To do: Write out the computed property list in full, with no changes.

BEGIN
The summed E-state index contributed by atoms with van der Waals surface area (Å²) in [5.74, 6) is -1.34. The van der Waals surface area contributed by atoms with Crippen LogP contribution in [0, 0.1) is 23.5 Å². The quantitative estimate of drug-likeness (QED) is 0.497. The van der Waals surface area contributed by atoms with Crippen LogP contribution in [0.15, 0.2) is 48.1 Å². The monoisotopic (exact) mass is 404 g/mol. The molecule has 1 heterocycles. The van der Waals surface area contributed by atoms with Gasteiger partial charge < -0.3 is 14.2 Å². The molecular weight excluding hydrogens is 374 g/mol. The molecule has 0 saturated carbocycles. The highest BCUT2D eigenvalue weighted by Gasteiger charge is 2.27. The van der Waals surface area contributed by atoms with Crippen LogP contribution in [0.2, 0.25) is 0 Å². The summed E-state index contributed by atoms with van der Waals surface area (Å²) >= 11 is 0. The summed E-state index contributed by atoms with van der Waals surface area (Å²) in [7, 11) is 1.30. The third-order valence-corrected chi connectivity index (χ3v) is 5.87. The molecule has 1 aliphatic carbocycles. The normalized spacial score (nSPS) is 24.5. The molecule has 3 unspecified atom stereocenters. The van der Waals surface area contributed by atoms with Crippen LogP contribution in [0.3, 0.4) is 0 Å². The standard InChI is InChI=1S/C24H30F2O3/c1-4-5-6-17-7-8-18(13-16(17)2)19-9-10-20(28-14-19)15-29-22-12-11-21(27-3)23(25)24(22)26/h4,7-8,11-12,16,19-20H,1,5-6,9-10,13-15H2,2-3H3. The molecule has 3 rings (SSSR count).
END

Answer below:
The summed E-state index contributed by atoms with van der Waals surface area (Å²) in [5.74, 6) is -1.34. The van der Waals surface area contributed by atoms with Crippen LogP contribution in [0, 0.1) is 23.5 Å². The quantitative estimate of drug-likeness (QED) is 0.497. The van der Waals surface area contributed by atoms with Crippen LogP contribution in [0.15, 0.2) is 48.1 Å². The monoisotopic (exact) mass is 404 g/mol. The molecule has 1 heterocycles. The van der Waals surface area contributed by atoms with Gasteiger partial charge < -0.3 is 14.2 Å². The molecular weight excluding hydrogens is 374 g/mol. The molecule has 0 saturated carbocycles. The highest BCUT2D eigenvalue weighted by Gasteiger charge is 2.27. The van der Waals surface area contributed by atoms with Crippen LogP contribution in [0.2, 0.25) is 0 Å². The summed E-state index contributed by atoms with van der Waals surface area (Å²) >= 11 is 0. The summed E-state index contributed by atoms with van der Waals surface area (Å²) in [7, 11) is 1.30. The third-order valence-corrected chi connectivity index (χ3v) is 5.87. The molecule has 1 aliphatic carbocycles. The normalized spacial score (nSPS) is 24.5. The molecule has 3 unspecified atom stereocenters. The van der Waals surface area contributed by atoms with Crippen LogP contribution in [0.3, 0.4) is 0 Å². The standard InChI is InChI=1S/C24H30F2O3/c1-4-5-6-17-7-8-18(13-16(17)2)19-9-10-20(28-14-19)15-29-22-12-11-21(27-3)23(25)24(22)26/h4,7-8,11-12,16,19-20H,1,5-6,9-10,13-15H2,2-3H3. The molecule has 3 rings (SSSR count).